Continuing where I left off on day 5 of the trip. We were out of the Hasmasul Mare Mountains. We biked across a few hills, went past a few sheepfolds, survived to a few sheep dogs, went down a crappy dirt road that started improving and then it leveled off. It’s here where we went past the dreaded sign – we were entering the county of Neamt. We were entering Moldova.
Since I was raised in this part of the country, I will make use of my right to mock it. Whoa! there’s a difference when you cross the mountains from Harghita. The first thing we noticed was the lack of trees – we were in the mountains, surrounded by forests, but baking in the sun, on a road that offered no shadow. We stopped at a little store and bought food and water and ice cream, then lied down in a corner in front of the door, against the wall, where we found half a meter of shade to protect us.
In front of the store were 2 garbage cans. Why 2? One was not enough? Next to each can was a little bush. What’s the point? I imagine the mayor bragging before the next elections: “We’ve made Damuc more beautiful by planting 2 little bushes in front of the village store”. There were little signs with the tourist attractions along the main road. All signs showed the same thing: to one end you have the village center, to the other the sports complex, to the side the stream: with these signs you can’t get lost! And yes, they have a sports complex! Does that complex (or the village) have a paved road? No. Does the complex appear to be used? It looked deserted when we passed by. Will the complex, signs and little bushes improve the lives of those in Damuc in 20 years? I hope so, but I doubt it.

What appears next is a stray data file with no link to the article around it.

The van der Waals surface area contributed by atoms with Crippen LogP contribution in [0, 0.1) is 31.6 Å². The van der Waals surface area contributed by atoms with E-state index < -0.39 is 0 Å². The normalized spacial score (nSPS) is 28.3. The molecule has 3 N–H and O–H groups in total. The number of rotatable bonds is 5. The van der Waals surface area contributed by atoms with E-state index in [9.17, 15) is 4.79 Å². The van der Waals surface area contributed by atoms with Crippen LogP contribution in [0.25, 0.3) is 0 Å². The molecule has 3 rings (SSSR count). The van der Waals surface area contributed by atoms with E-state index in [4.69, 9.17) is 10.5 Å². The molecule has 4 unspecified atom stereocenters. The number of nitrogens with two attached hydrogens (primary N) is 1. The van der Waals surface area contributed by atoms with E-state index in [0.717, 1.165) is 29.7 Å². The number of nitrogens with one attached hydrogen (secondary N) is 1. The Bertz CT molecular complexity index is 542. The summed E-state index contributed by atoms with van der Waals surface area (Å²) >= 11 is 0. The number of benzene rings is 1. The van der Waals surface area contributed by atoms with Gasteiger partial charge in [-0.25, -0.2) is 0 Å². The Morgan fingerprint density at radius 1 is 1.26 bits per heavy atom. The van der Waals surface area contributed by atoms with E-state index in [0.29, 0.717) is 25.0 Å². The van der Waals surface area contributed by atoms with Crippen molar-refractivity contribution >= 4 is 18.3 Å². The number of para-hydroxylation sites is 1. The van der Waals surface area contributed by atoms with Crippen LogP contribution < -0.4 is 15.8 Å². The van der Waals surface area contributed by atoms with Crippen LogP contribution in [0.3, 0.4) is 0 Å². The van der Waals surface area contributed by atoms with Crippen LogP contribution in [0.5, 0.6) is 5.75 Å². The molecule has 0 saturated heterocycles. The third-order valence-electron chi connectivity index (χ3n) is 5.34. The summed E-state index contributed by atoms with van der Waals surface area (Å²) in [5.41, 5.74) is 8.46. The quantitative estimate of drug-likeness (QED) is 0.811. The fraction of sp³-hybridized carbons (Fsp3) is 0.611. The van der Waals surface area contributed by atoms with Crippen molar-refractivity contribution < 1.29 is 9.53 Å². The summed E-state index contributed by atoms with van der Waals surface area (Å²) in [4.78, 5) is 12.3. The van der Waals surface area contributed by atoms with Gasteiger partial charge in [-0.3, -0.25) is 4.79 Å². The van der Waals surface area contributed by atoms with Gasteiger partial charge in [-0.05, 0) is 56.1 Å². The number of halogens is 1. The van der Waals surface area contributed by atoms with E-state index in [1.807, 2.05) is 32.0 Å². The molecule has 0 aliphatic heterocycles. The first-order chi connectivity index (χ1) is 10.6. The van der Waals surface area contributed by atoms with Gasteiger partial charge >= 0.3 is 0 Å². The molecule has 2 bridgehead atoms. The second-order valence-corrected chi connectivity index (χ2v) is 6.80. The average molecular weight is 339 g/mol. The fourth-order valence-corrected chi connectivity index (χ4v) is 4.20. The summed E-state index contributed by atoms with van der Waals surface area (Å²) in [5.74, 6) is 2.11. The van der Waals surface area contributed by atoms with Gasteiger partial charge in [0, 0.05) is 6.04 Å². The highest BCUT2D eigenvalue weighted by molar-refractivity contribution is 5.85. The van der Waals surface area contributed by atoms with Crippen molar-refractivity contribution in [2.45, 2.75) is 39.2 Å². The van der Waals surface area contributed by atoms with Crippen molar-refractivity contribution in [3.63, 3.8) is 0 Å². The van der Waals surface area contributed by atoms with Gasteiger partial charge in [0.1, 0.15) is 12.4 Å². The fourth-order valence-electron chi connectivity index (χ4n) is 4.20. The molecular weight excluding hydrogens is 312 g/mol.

We stopped at a second store, a little larger this time, and bought more stuff. Notice the elegant architecture both stores display. The colors, the lines and shapes, the large green bottle sign hanging on the wall – all delicately combined to soothe your eyes while also blending in the surrounding area.
Had one more climb for the day. Went on forest exploitation roads that were actively used. It looks like this is a good period for logging, judging by how many trucks we’ve seen that day. Stopped for the night in the village of Cazaci, where we rented a little cabin.
Day 6. Last day of the trip. We arrived in Piatra Neamt. Alex went on to compete in the Ultrabug contest. My original plan was to climb on top of Ceahlau Mountain, but I had a discomfort in my heel (at the moment I thought it had to do with my Achilles tendon). I went to my grandparents instead.
While waiting in Piatra Neamt’s train station, I tried buying something to drink from a kiosk:
“Do you have Lipton or Nestea?”
“Only somethin somethin” the guy behind the desk mumbled – I couldn’t quite hear what he said.
“So.. uhm, do you have Lipton or Nestea?”
“No, only drinks from Romanian companies, we don’t sell ourselves to the foreigners, down with Obama and the gypsies!”
“Oooook” and I backed out awkwardly.
Took two trains. The first one, from Piatra Neamt to Bacau, was a Regio train. Which means slow – stopping in every little village, settlement and road crossing along the way. It was full of students commuting. There was a space for luggage, which I would have used for my backpack. But no, I had to carry it on my back – too crowded to put it down. The luggage area was where an old woman and a very small kid were sleeping. As they were approaching their stop, she got up and dragged out a sack. The train was entering a village, but it was still going full speed – something like 30 kmph. She opened the door, looked out, then put the sack in front of her and pushed it out the door and off the train. Like I imagine villains throw out a corpse in an old Western movie. Or some Colombian smugglers throw out drugs when they see the cops. Looking back to where the sack fell, I saw a little kid running out and starting to drag it. Just another day in Moldova.
Day 7. After chilling at my grandparents, I went on a short mountain bike route to the train station in Mizil. Had to avoid any forest roads – after a storm the day before, the clay-like mud would not have been bikable. Went over some pastures instead, on trails used a couple of years ago for the long route at Maratonul Vinului.